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Moellendorff’s Ratsnake Care Sheet

Common Name: 100 Flower Ratsnake; Moellendorff’s Ratsnake; Red-headed Ratsnake

 

Scientific Name: Orthriophis moellendorffi

 

Group or Family: Colubridae

 

PR Keeper Level: 3

 

PR Handler Level: Yellow

 

Species Background/Natural History: This species is threatened by overexploitation, as they are used for food, medicine, and fashion accessories in addition to being exported for the pet trade. They are uncommon as pets due to the low survival rate of imported specimens, but captive bred individuals are occasionally available.

 

Physical Description: This species shares the blotched dorsal pattern and black and white checkered ventral pattern of a corn snake. However, they can grow to be over 8 feet in length (with males growing longer than females) with a striking orange tail and large, rust-colored head. Background color can vary from green to silver. Hypomelanistic and aberrant patterns are also available.

 

Distribution: This species is native to China and Northern Vietnam, living in dense forest and karst topography. They tend to hide in caves and rock crevices.

 

Lifespan: 15-20 years in captivity

 

Caging: Adults of this species should be provided a large, custom enclosure (6’x4’x4’) to accommodate their size and activity level. Juveniles can be housed in a 20 gallon aquarium, and enclosure size should increase as the snake grows. A bark or mulch substrate is recommended to maintain higher humidity levels.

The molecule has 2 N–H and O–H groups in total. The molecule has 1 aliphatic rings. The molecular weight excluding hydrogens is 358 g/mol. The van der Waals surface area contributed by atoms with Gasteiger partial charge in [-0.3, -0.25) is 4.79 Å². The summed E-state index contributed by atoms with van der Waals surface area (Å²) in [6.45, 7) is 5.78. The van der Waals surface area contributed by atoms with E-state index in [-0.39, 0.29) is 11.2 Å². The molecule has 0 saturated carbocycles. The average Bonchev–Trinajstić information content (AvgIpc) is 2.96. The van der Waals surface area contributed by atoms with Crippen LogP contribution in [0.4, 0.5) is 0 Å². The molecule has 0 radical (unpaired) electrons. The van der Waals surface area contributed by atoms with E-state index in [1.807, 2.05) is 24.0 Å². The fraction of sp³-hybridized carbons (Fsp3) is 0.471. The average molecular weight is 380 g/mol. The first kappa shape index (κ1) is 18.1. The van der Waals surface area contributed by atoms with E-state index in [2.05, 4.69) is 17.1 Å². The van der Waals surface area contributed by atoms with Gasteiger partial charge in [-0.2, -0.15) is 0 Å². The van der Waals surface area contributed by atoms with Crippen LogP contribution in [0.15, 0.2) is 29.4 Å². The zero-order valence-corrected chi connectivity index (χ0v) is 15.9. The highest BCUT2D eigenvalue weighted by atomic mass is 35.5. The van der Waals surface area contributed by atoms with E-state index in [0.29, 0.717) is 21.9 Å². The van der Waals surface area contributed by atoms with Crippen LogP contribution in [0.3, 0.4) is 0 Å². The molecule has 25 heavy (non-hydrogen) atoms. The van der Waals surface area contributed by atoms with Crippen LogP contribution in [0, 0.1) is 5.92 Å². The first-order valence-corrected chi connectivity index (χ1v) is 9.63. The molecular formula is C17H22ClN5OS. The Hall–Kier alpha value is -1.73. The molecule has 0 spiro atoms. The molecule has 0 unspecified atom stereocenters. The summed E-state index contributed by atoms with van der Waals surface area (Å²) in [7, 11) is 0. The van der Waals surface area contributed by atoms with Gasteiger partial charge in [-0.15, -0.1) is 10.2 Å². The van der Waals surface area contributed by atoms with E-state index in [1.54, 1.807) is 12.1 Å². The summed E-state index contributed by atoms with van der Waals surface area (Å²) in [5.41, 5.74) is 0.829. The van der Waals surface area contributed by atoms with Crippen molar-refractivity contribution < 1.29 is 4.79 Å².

Cage Décor: Climbing branches should be provided, as this species will readily utilize vertical space.

 

Temperature: 64 - 77°F

 

Heating and Lighting: No lights or heat sources are required, provided that ambient temperatures remain within range.

 

Humidity and Water: 75% - Water should be available at all times. Regular spraying can be utilized to maintain humidity.

 

Diet and Feeding: These snakes will readily eat rodents (f/t is recommended). They tend to eat small prey items for their size, and will refuse meals they deem “too big”. In the wild they eat bats, rodents, birds, lizards, and frogs.

 

Supplements: None required.

 

Breeding: A period of winter hibernation is required before mating. Mated females will lay one clutch of between 5-12 eggs in autumn. Incubation time is between 2 ½ - 3 months at 79°F.

 

Handling your new pet: This species is known for being flighty. Handling frequently generally results in a variety of defensive behaviors, including tail rattling, heavy breathing/exhalation, gaping, and musking. Gentle handling, keeping one’s own movements to a minimum, provides the best results.

 

PR Comments: This is a very active, semi-arboreal species. They make a good display animal, as they are awake during the day (most activity occurring early in the morning and in the evening) and are excellent climbers.